Florida Power and Light: Disrupted by Data

Florida Power and Light is under attack by a wide range of digital innovations. By embracing this digital transformation utilities like FPL have the chance to control the energy ecosystem into the future, but if they don’t fast they could face a vicious downward spiral.

Florida Power and Light (FPL) is the largest utility in Florida. FPL, along with the entire utility industry, is at the brink of disruption as the energy industry transforms at an unprecedented pace, driven by technology, data, and the internet.

FPL is a vertically integrated, regulated monopoly that generates and delivers electricity to its customers. Historically FPL’s core business has been generating, distributing, and selling electricity with large assets. Utilities invest in these capital-intensive, large generating assets, and were historically guaranteed a healthy rate of return through electricity customer payments that were set by regulators. However, this business model is threatened by concurrent waves of technology-driven change in the energy industry. The primary disruptions are provided below:

  1. New distributed energy resources (solar, storage) that make the grid more difficult to optimize and reduce customer reliance on FPL (and thus reduce revenue)
  2. Home energy management platforms, energy IoT, and “energy internet” create data management complexities and also encourage reduces customer dependence on FPL.
  3. Challenges handling bi-direction flow of electricity as solar panel owners try to push their energy back on to the grid.
  4. Proliferation of electric vehicles change the grid load and make it more difficult to manage

With the “internet of energy,” a term created to describe the data-drive technological advancements in the utility industry, the electricity infrastructure is more complex and dynamic with multi-directional flows and millions of data points. The grid is becoming more difficult for the utility to manage, and the data flow is becoming equally as important as the electron flow in achieving more efficient and resilient electricity grids. These technological advancements are also opening FPL’s service territory to third parties who are stealing market share from FPL’s monopoly. The “performance defining component” of the electricity grid is shifting from hardware to software, and utilities might not be equipped to win in this arena.

However, there is still a question about who is best suited for long-term management and ownership or new energy assets in the rapidly evolving ecosystem. There is no clear 3rd party winner yet. According to Bloomberg research, utilities and energy companies in the sector are investing $590 billion into digital initiatives between 2017 and 2025, equivalent to one fifth of all their projected capital investments. FPL embraces this as an opportunity, rather than a threat, there is a huge opportunity for FPL to become utility of the future. If FPL fails to act they could see their revenues decline as customers no longer need to rely on them for grid power.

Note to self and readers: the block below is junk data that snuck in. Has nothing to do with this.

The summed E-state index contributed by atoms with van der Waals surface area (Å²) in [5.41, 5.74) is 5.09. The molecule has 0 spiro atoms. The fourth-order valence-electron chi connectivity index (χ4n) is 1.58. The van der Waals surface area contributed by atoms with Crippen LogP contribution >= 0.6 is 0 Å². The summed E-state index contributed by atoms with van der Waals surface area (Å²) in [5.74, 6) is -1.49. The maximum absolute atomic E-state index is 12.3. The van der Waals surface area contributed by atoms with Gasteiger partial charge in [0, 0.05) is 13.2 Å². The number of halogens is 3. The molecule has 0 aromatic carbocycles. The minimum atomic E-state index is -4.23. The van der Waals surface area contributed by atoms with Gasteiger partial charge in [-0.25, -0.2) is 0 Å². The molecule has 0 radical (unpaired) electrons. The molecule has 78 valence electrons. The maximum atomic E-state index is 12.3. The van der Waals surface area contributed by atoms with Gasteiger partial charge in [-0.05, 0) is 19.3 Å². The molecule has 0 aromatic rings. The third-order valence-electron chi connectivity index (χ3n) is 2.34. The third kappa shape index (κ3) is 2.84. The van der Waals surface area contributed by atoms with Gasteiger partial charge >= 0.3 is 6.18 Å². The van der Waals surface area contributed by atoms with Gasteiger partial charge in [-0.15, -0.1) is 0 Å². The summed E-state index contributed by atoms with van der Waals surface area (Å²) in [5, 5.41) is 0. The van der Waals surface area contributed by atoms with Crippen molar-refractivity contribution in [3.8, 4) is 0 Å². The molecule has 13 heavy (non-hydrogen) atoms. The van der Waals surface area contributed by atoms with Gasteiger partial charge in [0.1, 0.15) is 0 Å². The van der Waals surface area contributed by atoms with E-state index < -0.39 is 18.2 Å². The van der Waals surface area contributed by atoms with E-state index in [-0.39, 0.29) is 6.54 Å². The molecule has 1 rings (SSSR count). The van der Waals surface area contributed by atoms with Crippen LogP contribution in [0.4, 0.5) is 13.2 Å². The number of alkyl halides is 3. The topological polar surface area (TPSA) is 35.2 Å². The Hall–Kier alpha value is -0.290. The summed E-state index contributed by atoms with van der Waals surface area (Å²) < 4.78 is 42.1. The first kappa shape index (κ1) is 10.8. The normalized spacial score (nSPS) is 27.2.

Organizational Challenges

  • Threat-Opportunity Framing. It is imperative that FPL views the new energy paradigm as an opportunity, not a threat. Many of the shifts in the energy industry fundamentally challenge FPL’s core identity – proving safe, affordable, reliable electricity at scale – and threaten to erode FPL’s customer base and revenues. FPL has monopoly power, so it would be and easy for them to lobby for regulations and implement new rate tariffs aimed to block the proliferation of new technology and protect its current business. However, this is not a long-term solution. Instead, now that the energy internet threat has the attention of high-level executives, they should reframe it as an opportunity and dedicate resources towards building new business around the energy internet.
  • Assets and Processes. FPL’s assets and processes revolve around delivering reliable and safe energy to their customers efficiently and cost effectively. They have become deeply ingrained over the last 93 years. Transforming into the utility of the future will require significantly different resources and processes. For example, today FPL’s resources are large power plants and transmission lines, but with the internet of energy assets will primarily be small distributed energy resources, software, and big data. FPLs processes are currently formal and rigid to ensure 100% safety and reliability but, in the future, processes must emphasize speed and agility. As discussed below, FPL can acquire a company with the desired resources and processes and slowly integrate the core company into the new processes.
  • Legacy IT Systems. FPL is skilled at using real-time data to optimize the grid and provide reliable electricity supply, a remarkable accomplishment.  However, in general FPL’s IT and data systems are clunky and antiquated. There are dozens of different systems across the organization that aren’t integrated, are not user-friendly, and don’t have the functionality expected in the digital age.  It will be a major challenge to upgrade the IT systems across the organization. This must get executive attention
  • Siloed Organizational Structure. In addition, FPL is siloed (Energy development, regulatory, power delivery, construction, supply chain, etc). Each silo has its own distinct culture, and collaboration across boundaries is often strained. In the future, data will need to flow freely across teams to remain agile in the age of the energy internet. Employees could rotate across teams to help break down barriers, and there could be cross functional task forces.


FPL could look to broaden away from its core business of generating and distributing electricity at scale and could also serve enhance its software capabilities to control the new “energy internet.” FPL is potentially well positioned to win in this space for the following reasons: